Original Roots, Different Tree

May 27, 2009
By Anonymous

Original Roots, Different Tree

“You got a show at the House of Blues?”

He nodded his head up and down acknowledging the words that came out of my mouth. It felt good. The registry. Inside my head. It was inside. It was inside his head, too. I couldn’t wait to tell everyone.

“..no kidding?”

He nodded his head again and smiled. But I still didn’t believe it. It wasn’t one of those, “You-couldn’t-believe-it-but-you-knew-it”, kind of things, I was just in pure disbelief. He was B.S.ing. And right from the get-go I knew he had some sort of fine print to what he told me. I knew the whole time from then, until now. And he did the worst thing anyone could do. Ever. It was unfathomable.

I dragged my amp into his basement, the same smell, new carpet, it was different than the last time I plugged in and sang at his house. Same atmosphere, though. So I plugged in my amp, set up my microphone, and we sat and waited for our 3rd man. Only . We didn’t have our 4th. He never fit. Just a singer/guitarist, a guitarist, and a drummer. We’ve been here before.

“There he is!”

We both stood up. Helped him move all his stuff into the basement.

“Dude, your basement still smells like garbage & cheese popcorn.”


He plugged in. We started playing. Almost everything was perfect, the sound, the way we played, the transitions, the love for our music, the music itself, everything was so serene and unreal, that we were ready to play anything, anywhere, at any time. We wanted it, bad. To be in front of people, to show them our music.

So the practices went well for awhile. And for awhile, I mean about a month or so. Doing major justice to the songs we had. Hitting every note and switch. Perfection. Mass perfection. So I had my step-dad (who’s been playing guitar for 30+ years) come in and listen to us play. He loved it. He said we were ready to get up on a stage with the caliber of a professional band.

I could never ever fully describe the feeling I had when I got on stage. I’ve done it before. How nervous. How you just let go on stage, you don’t care what you look like to other people, it’s always about the music.

And just when everything was perfect, he effed up. Bad. This kid I trusted forever was going to ruin everything. We had just run through our set and all looked at each other and laughed. Ready to play our first show at the House of Blues. But he did it anyway. How could you screw up something so perfect?

“Hey, I think we should change some things.”

I looked over to our drummer and guitarist.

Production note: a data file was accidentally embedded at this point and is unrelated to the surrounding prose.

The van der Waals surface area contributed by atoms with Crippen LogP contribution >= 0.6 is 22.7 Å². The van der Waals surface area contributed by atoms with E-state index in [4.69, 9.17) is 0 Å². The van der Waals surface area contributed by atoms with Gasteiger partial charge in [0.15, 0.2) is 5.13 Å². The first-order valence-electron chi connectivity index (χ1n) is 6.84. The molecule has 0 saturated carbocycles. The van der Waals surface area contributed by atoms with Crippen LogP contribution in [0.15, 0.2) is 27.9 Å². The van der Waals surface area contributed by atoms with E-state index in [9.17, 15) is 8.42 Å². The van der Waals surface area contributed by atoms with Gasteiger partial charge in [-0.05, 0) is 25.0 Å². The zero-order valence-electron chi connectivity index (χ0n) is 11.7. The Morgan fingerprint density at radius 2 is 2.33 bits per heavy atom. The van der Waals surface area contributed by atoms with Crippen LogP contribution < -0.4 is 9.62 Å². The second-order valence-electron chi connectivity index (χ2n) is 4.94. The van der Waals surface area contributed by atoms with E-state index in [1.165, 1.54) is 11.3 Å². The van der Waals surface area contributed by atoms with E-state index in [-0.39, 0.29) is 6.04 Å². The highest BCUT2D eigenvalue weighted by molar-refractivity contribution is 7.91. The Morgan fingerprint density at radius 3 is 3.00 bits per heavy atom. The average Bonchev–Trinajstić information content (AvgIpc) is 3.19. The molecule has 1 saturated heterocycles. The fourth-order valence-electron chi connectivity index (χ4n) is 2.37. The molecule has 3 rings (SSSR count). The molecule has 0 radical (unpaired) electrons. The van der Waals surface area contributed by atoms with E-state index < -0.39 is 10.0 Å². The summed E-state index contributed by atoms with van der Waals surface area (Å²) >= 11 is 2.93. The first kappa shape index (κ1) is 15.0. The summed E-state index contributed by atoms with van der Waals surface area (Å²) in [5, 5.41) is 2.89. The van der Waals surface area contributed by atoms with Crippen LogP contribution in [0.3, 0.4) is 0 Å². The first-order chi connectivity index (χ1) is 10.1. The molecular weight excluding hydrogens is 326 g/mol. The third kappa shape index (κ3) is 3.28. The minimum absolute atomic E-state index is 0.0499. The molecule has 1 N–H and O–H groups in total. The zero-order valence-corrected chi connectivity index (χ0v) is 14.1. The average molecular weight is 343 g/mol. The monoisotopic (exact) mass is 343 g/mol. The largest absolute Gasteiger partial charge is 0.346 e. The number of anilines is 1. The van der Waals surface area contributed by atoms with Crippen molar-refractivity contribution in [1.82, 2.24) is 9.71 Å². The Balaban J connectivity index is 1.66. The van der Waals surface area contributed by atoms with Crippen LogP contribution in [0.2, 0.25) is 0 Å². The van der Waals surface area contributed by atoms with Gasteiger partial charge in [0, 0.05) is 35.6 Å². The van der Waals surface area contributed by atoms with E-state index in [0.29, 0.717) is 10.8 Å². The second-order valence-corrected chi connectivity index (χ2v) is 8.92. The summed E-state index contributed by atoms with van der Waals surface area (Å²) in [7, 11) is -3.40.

“We should have you actually, sing more. Like clean vocals. A lot more.”

“Why? There’s melody, people can sing along.”

“But record labels and radios won’t like it.”

I turned off my amp and the whole PA system. I shut off the guitarist’s amp. This drummer had changed, but the guitarist wasn’t saying anything to defend me, he was looking at me and I just knew he was for the change.

“So what if they won’t like it.”

Yeah, that’s right. I didn’t even end that sentence with a question mark. I didn’t want an answer back at that point. I was so angry that there began a long, long determining, destructive, devastating silence. A stare down. I almost lost myself. It was always about the music. Always about the music. Always. It never wasn’t about the music.

We started inching farther apart. In my head, we were running farther apart.

“We want to be famous.”

“Famous? You want to do what everyone else wants. Something to sing along to? That’s ridiculous. Don’t lie. Our music is good enough that people will love it. And where there’s a following, there’s your record label and radio play. Are you happy with the stuff that’s spewing out of your mouth? Are you happy with changing freedom of creativity for someone else and being their slave?”

“No, I’m not happy with it, but I’d be happy if we got somewhere with this stuff.”

“We will get somewhere.”

I started packing up. I couldn’t understand what he was talking about whatsoever. I put all my cords and pedals in my bag, and called my step-dad for a ride home. This was the decision I was making. This was the most meaningful thing I’ve done in music, staying with my roots, and staying with creativity, originality, and freedom to express myself. I would give it all up, the show at the House of Blues, the musical (not the actual) friendship I had with that drummer and guitarist, rather than sell myself out to make the teeny boppers and mainstream kiddies to like the music I played. My voice was my voice. It stayed in key. It was driving, powerful, and mean. The lyrics actually meant something instead of being about breaking up with some girl or something completely unintelligent like that. I had come to the conclusion the shortest straw had just been pulled for me.

I got home, played my guitar for hours, and ate. I didn’t do anything else. I didn’t wonder what they were thinking. I didn’t wonder what I was thinking. I just cared about my music.

Their tree had blossomed different flowers than mine. Theirs were generic and bland. Just like everyone else’s. Our roots no longer tangled within one another. It was all over at that point. I made the decision not to sell out. And I’ve never been happier to be where I am now. I just couldn’t be happier.

The author's comments:
It's a real story on how much musical freedom means to me. I'd give up playing in front of a large crowd and becoming famous than giving up the music that came from the heart of my friends and I.

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